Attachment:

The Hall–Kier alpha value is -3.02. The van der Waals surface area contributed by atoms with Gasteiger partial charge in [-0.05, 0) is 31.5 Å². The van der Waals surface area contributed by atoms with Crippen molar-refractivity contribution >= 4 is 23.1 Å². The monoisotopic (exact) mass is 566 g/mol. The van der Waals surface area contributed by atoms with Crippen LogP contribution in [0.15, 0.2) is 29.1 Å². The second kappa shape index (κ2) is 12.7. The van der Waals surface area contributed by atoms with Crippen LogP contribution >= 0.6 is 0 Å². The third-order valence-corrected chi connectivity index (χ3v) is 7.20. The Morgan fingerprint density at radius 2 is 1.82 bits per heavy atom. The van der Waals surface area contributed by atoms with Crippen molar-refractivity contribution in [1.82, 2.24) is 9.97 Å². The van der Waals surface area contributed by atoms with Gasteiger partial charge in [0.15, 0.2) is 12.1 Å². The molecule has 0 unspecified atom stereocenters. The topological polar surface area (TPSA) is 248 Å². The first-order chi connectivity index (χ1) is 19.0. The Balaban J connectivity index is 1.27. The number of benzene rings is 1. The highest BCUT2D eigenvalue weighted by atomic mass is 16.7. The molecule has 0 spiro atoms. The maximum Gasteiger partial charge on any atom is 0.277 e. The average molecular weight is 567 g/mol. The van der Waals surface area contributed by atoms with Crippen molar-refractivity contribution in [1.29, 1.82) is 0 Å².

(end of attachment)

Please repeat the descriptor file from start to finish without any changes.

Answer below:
The Hall–Kier alpha value is -3.02. The van der Waals surface area contributed by atoms with Gasteiger partial charge in [-0.05, 0) is 31.5 Å². The van der Waals surface area contributed by atoms with Crippen molar-refractivity contribution >= 4 is 23.1 Å². The monoisotopic (exact) mass is 566 g/mol. The van der Waals surface area contributed by atoms with Crippen LogP contribution in [0.15, 0.2) is 29.1 Å². The second kappa shape index (κ2) is 12.7. The van der Waals surface area contributed by atoms with Crippen LogP contribution >= 0.6 is 0 Å². The third-order valence-corrected chi connectivity index (χ3v) is 7.20. The Morgan fingerprint density at radius 2 is 1.82 bits per heavy atom. The van der Waals surface area contributed by atoms with Crippen molar-refractivity contribution in [1.82, 2.24) is 9.97 Å². The van der Waals surface area contributed by atoms with Gasteiger partial charge in [0.15, 0.2) is 12.1 Å². The molecule has 0 unspecified atom stereocenters. The topological polar surface area (TPSA) is 248 Å². The first-order chi connectivity index (χ1) is 19.0. The Balaban J connectivity index is 1.27. The number of benzene rings is 1. The highest BCUT2D eigenvalue weighted by atomic mass is 16.7. The molecule has 0 spiro atoms. The maximum Gasteiger partial charge on any atom is 0.277 e. The average molecular weight is 567 g/mol. The van der Waals surface area contributed by atoms with Crippen molar-refractivity contribution in [1.29, 1.82) is 0 Å².